Tag Archives: breast cancer and fear of death

The Fear of Dying – Changing the Mindset

http://MarnieClark.com/The-Fear-of-Dying-Changing-the-MindsetThe Fear of Dying – Changing the Mindset

One of the things I hear most frequently, as I work with women dealing with breast cancer and all that it entails, is the fear of dying. We talk about it in hushed tones, as if we are afraid to even utter the words “I might die from this.” I went through exactly the same thing when I was working on healing from breast cancer. It is a common thread among nearly every single person fighting cancer. In this post I will share with you some things that helped me with that fear of dying and what you can do to change your mindset.

“Many people facing life-threatening illness begin by being scared of dying. This is not surprising and often this fear leads to a high motivation to get well. However, if the focus is ‘I don’t want to die’, from the mind’s point of view, what is the target, what is the goal? Obviously, the dying! An important step in getting well is to shift the focus onto living and finding what there is to live for – the passion. In comparison with trying not to die, there is far more healing in focusing on living and living well. We are healed by what we turn towards, far more than what we turn away from. When we affirm life, healing is a much greater possibility.” – Ian Gawler, excerpted from “The Creative Power of Imagery“.

I found these words by Ian Gawler to be immensely comforting. They were kind of like a re-set button for my overworked brain when I was going through breast cancer. Reading those words, I realized that he was absolutely right. Changing your mindset from “I don’t want to die” to “I am living each day with passion, love and healing” may not be easy but it’s SO worth the developing this skill. Here are some tips to help you.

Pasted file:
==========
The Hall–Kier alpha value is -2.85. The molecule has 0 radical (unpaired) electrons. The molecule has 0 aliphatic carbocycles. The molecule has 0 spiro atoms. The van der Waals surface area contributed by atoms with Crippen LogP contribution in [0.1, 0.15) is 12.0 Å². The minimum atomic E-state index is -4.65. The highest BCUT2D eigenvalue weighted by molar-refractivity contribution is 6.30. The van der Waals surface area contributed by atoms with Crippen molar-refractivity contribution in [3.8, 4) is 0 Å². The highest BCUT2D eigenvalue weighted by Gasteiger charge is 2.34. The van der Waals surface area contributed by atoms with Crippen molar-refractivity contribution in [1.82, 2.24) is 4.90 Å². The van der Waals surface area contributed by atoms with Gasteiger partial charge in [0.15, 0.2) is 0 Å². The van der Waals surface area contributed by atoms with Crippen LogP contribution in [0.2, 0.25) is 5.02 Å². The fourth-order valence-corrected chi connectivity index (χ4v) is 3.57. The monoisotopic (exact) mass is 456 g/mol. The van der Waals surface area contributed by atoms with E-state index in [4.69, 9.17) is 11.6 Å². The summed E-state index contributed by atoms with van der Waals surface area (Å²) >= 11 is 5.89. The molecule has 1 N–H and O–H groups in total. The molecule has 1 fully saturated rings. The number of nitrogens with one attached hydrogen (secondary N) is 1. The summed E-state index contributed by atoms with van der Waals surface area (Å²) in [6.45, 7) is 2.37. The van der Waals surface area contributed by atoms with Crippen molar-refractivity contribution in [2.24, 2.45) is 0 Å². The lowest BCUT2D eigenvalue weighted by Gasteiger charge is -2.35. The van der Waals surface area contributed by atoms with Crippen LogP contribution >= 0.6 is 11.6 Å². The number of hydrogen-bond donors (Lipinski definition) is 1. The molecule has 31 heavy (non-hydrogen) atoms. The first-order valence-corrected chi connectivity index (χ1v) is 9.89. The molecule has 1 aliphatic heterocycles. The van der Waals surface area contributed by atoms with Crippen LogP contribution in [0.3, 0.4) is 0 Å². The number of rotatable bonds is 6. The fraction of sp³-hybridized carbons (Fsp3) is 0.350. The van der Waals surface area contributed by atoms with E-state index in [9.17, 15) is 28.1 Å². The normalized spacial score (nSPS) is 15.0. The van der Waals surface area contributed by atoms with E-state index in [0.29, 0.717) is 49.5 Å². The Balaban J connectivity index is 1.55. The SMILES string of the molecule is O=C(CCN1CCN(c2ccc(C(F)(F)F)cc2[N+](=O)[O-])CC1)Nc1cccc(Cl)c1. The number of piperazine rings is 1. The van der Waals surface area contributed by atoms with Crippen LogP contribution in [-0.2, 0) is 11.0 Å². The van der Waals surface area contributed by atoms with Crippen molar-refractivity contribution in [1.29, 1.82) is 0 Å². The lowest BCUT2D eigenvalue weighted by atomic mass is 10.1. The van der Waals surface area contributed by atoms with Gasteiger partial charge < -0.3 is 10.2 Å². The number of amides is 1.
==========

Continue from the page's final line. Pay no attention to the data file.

1. LEARN TO LISTEN TO YOUR INNER VOICE – Recognize that your inner voice is your touchstone, your guide as to how you are feeling. It’s also good to help you discover whether or not you are making progress. By listening to what your inner voice has to say, you can learn much about yourself. If you find that your everyday thoughts are filled with negative criticism, stress, self-blame, regrets and fear, get some help. Find a practitioner of EFT – Emotional Freedom Technique. This is a healing technique that (in simple terms) relies on tapping on acupuncture meridians, employing the use of neurolinguistic programming and positive thinking to change negative thoughts and beliefs into more positive ones, and it seems to do this on not only the mental level, but also energetically and spiritually. It may seem like a simplistic solution, but it can be quite powerful.

2. MAKE A CHOICE TO TURN NEGATIVE THOUGHTS INTO POSITIVE – We all have down days, but by paying close attention to negative thoughts when they occur, you can make the choice to turn away from negativity and embrace more positive, harmonious thoughts. Why is this important? Because we ARE what we think. Engaging in positive thinking changes you, both energetically and physically, from someone who is full of self-blame, stress, recrimination, and negativity to someone who is open, loving toward themselves and others, motivated, and more healthy. Yes, I said that – more healthy. Research shows that positive thoughts actually change your brain! It’s a whole new area of science called neuroplasticity. By engaging in positive thought and positive activity, you can rewire your brain and strengthen areas of the brain that stimulate positive feelings and emotions. Here’s something you can try. When you find yourself in that cycle of negative thinking, worrying or obsessing, there are three things that can help:
a. When the worry and fear hit, mentally yell “Stop!” (I even envision a big red STOP sign).
b. Remind yourself that the worry is not real – it’s something your brain has conjured up. Tell that worry to sit down and shut up!
c. Reframe your negative thinking by focusing on more positive or distracting thoughts. Mentally switch gears and choose to think about something you love. Redirect your actions – go do something uplifting or fun. This might take the shape of helping a neighbor, calling someone you love, taking a walk, making a healthy smoothie. Make a list of things you love to do – and I suggest this because sometimes when you are down and depressed, you have difficulty even thinking of something uplifting to do that will make you feel better. Get the list out! Start doing more of those things!
After awhile, you will notice things changing and improvements in your way of thinking. The key is to do these 3 things EVERY SINGLE TIME you begin to worry or obsess. This breaks the pattern and helps you to rewire your brain.